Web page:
It’s been a busy 10 days starting off on Wednesday with high school graduation. Two girls met all the requirements for getting a high school diploma which include so much more than back in the day when you just needed the necessary number of credits. Congratulations to these two who got the credits, passed all the state tests and turned the basketball court into a wonderfully decorated graduation gathering place!

2012 Graduates and Honored Guests including a former favorite teacher as guest speaker.

Community Singers

Bravo for earning a high school diploma!

On Thursday students chose books to add to their home collections and read over the summer.

Writing names in their very own books.

Thursday evening there was a community potluck followed by an awards ceremony and Kindergarten graduation.

Very kind words for our retirement.

Awards for attendance, hard work…

Inupiaq values and academic achievement.

Kindergarten Graduates

New bikes as graduation gifts from families–woot! woot!

Friday morning was a combination of end-of-the-year wrap-up learning and clean up. Everyone wanted a turn to try out the vacuum (more linoleum than carpet in homes here, so a broom and mop are the regulars, not a vacuum).

After school there was an announcement on the VHF saying there was a grizzly bear right down on the sandbar in front of the village. Someone caught it and it made delicious soup.

Grizzly bear on sand bar. (Photo by Roger)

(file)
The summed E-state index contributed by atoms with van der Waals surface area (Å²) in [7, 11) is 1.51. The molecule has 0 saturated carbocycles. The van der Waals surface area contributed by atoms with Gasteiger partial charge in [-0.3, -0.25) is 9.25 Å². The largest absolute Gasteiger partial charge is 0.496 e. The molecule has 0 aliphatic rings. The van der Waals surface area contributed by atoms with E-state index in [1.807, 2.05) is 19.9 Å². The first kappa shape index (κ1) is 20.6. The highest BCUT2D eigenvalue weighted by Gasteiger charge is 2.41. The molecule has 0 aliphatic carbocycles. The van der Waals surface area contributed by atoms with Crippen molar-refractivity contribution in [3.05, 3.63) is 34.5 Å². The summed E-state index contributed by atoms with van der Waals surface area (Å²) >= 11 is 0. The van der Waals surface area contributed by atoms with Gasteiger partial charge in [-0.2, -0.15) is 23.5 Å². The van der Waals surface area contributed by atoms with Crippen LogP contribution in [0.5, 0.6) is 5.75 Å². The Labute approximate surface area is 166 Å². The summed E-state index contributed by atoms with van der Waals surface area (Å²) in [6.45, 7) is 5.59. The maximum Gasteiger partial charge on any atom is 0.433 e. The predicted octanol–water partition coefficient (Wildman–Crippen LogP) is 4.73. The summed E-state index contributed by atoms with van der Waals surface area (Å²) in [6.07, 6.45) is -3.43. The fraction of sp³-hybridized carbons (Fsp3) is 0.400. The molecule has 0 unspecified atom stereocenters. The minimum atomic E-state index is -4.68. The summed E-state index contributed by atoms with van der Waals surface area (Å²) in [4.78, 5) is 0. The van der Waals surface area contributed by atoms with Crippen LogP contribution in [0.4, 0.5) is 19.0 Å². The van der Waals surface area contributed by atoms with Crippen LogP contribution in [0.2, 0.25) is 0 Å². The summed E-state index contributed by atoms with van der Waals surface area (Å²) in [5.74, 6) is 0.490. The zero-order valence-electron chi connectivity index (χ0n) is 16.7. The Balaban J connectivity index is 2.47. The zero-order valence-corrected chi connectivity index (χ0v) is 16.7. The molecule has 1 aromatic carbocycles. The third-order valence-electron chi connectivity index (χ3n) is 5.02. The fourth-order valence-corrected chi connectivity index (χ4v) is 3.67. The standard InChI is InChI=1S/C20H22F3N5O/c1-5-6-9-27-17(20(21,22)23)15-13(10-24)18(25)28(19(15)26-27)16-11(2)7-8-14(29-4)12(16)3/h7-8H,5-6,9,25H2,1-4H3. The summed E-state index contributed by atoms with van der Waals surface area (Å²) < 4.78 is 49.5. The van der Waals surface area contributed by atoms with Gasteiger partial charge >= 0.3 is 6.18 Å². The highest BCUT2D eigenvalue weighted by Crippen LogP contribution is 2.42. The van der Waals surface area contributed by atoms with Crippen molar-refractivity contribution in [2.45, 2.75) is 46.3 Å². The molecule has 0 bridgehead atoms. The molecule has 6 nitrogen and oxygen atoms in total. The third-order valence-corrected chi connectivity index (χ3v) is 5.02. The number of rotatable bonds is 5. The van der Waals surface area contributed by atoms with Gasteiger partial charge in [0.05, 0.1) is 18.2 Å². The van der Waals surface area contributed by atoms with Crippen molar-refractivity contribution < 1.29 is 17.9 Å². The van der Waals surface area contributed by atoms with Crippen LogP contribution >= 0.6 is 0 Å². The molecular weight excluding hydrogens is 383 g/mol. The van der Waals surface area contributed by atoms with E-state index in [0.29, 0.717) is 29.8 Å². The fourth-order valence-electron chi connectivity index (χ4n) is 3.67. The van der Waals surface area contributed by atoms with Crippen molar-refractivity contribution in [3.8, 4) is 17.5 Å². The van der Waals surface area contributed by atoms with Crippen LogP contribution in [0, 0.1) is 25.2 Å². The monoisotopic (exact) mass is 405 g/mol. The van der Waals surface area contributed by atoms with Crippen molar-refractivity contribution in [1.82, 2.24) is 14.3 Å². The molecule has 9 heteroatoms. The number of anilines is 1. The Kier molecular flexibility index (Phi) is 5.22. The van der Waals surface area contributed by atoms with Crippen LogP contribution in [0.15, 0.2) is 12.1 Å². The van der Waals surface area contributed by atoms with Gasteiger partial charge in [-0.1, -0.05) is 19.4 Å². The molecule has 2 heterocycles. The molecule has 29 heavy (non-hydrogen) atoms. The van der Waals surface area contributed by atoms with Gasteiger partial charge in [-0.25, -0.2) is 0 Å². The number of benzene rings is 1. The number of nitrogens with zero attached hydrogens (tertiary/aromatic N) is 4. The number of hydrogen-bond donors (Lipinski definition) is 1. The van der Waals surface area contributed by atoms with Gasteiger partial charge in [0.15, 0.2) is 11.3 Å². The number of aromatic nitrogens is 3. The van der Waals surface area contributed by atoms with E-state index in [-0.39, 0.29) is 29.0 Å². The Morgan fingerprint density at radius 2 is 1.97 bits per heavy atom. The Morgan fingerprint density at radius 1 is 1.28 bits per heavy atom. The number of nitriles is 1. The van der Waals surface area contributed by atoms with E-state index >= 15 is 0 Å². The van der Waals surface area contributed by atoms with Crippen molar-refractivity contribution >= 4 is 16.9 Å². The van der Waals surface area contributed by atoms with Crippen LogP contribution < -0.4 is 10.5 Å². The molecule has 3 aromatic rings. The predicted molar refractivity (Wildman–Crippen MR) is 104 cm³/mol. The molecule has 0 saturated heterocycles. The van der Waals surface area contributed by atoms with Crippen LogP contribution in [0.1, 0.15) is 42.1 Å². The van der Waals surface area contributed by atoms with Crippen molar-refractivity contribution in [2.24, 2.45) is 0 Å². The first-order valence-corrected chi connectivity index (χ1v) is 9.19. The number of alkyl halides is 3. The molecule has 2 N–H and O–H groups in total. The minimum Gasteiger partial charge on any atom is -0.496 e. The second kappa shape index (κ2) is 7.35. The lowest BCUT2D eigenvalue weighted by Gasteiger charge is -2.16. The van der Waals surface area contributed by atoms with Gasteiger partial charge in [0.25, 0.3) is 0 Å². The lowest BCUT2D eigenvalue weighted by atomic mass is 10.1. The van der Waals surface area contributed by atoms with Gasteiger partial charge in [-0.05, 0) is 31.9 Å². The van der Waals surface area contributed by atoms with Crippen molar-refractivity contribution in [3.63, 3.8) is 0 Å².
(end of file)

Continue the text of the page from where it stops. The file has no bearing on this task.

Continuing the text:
It was quite a week. It was quite a year!

Posted by: Bonnie & Hans | May 6, 2012

Last Week

We’ve had lots of last weeks. Last weeks of school that is. But this is the last last week and just like every other last week, there’s lots to do. Hans is the SYSOP for our school–Systems Operator–which means he’s the guy who keeps all the computers and SMART Boards and iPads going. Literally going. They all need to be shipped back to the district office, which means lots of paperwork and packing.

Some of the boxes of laptops and iPads ready for flying back to the district office.

The last week means graduation. There will be two high school graduates on Wednesday and on Thursday, nine Kindergarten students will have officially completed their first year of school.

Graduation 2012 decorations

Kindergarten Graduation Garb (ironed)

Kindergarten Graduation & Awards Night Program

Other last week tasks: finishing report cards, doing inventory, taking down and wrapping up each student’s artwork and sorting out books to give to families from Gov. Parnell’s wife to encourage summer reading.

Bundles of Artwork

Books for summer reading.

The last last week; the end of one way of life, the beginning of another.

Posted by: Bonnie & Hans | April 29, 2012

More Signs of Spring

Even though it snowed an inch or two last night and the temperature went back to below freezing, there are signs of spring. It’s light almost 24 hours now, with twilight from about 1 am to 3 am.

View this morning--fresh snow. Good thing we didn't put the sleds away!

Water on top of the ice on the river

Melted hillside with some running water

Possible, but challenging to find enough snow to run a snowmachine

Punchy snow which leads to post-holing as you walk

A few pussy willows!

With the pools and ponds of open water, came the geese. This past week the first pots of spring goose soup were made and consumed. A sure sign of spring!